This is usually a rather simple job requiring the removal of only two or three nuts or bolts. Two types of problems occur to make shock absorber replacement difficult or possibly hazardous: removal of the nut on single-stud mounts and the possibility of a sudden dropping of the suspension as the shock absorber is removed.
The nut on single-stud shock absorber mounts tends to rust and seize in place. Its removal is made more difficult because the stud and piston rod will often rotate during removal attempts. The polished piston rod should never be gripped with plain or locking pliers. The smooth surface will be damaged, which in turn will ruin the upper shock absorber bushing and seal, and the polished surface is too smooth to grip tightly. There are several approved ways of removing this nut; begin by applying penetrating oil to the threads. Next try one of these methods:
- Often a fast-operating air wrench will spin the nut off.
- The shock absorber stud has two flats on the end, which can be held using a special wrench or socket.
- If the nut is rusted in place, the shock stud can be broken off by replacing a deep-well socket with extension bar over the nut or thread, onto the exposed threads of the stud. Bend the shock stud back and forth until it breaks off; this, of course ruins the shock absorber.
- A nut breaker can be placed over the nut and tightened to break or snap the nut open for easy removal.
- An air impact hammer and chisel can be used to cut down each side of the nut until the nut snaps or is cut into two parts.
To remove the shock absorbers, you should:
- Raise and support the car securely on a hoist or jack stands.
On those cars where the upper-front shock absorber mounts can be reached from under the hood, it is often faster to disconnect the upper shock absorber mount before raising the car.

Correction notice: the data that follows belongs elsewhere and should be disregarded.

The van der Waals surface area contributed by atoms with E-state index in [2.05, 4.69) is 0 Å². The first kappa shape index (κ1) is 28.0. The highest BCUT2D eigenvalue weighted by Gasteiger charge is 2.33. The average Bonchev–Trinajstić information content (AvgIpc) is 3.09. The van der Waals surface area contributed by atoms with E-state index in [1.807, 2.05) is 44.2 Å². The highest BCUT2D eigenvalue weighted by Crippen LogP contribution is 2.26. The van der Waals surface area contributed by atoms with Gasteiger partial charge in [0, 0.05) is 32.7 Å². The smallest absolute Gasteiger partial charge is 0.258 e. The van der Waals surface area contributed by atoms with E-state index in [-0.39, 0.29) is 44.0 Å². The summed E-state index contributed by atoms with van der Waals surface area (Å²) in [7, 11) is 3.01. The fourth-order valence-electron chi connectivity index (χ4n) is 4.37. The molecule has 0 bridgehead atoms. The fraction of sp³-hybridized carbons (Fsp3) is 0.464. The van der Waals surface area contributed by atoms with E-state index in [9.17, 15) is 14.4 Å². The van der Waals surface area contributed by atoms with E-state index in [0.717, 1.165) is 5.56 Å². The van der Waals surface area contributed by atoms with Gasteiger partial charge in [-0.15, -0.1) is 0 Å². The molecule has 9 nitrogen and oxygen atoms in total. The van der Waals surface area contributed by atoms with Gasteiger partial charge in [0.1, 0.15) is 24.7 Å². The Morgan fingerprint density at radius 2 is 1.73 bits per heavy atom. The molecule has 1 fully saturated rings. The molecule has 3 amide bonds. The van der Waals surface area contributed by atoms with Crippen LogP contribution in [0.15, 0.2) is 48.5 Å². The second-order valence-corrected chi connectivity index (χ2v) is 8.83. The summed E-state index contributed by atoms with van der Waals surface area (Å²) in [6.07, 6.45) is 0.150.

- Disconnect the upper shock absorber mount, if it is not already done.
While removing the nut on stud-type mounts, observe the rubber bushing; if it stays under a compression load while the nut is being removed, the suspension will probably drop when the nut leaves the threads. In this case, it is best to lift the suspension slightly or lower the body to remove this load.
- At times it is necessary to purge the air out of the pressure tube of a double-tube shock absorber; this is also called bleeding a shock absorber.
- Check the bushings and other pieces of shock absorber mounting hardware to make sure they are in good condition and assemble these parts in the proper relationship.
- Place the shock absorber with bushings in position and connect the upper mount. On single-stud mounts, tighten the nut to compress the rubber bushing, but not too much. The correct amount of tightness will squeeze the rubber bushing to about the same diameter as the metal washer. If the nut has not tightened securely against a metal shoulder or sleeve at this point, or if a self-locking, prevailing torque nut is not used, a jam or a pal nut should be used to lock the retaining nut in position.
- Place the lower bushings in position and connect the lower shock absorber mount. Tighten the retaining nut(s) or bolt(s) to the correct torque.
A large majority of vehicles have MacPherson struts. The MacPherson struts are a style of shocks used for vehicles with a triangular design suspension system. The strut assembly is a structural member that does away with the upper control arm bushings and the upper ball joint.
To remove and replace the MacPherson strut, proceed as shown below.
The top of the strut assembly is mounted directly to the chassis of the car.
Prior to loosening the strut to the chassis bolts, scribe alignment marks on the strut bolts and the chassis.
With the top strut bolts or nuts removed, raise the car to a working height. It is important that the car be supported on its frame and not on its suspension components.
Remove the wheel assembly. The strut is accessible from the wheel well after the wheel is removed.
Remove the bolt that fastens the brake line or hose to the strut assembly.
Remove the strut's two steering knuckle bolts.
Support the steering knuckle with wire and remove the strut assembly from the car.
Install the strut assembly into the proper type spring compressor. Then compress the spring until it is possible to safely loosen the retaining bolts.
Remove the old strut assembly from the spring and install the new strut. Compress the spring to allow for reassembly and tighten the retaining bolts.
Art courtesy of Delmar - Thomson Learning.
Reinstall the strut assembly into the car. Make sure all bolts are properly tightened and in the correct locations.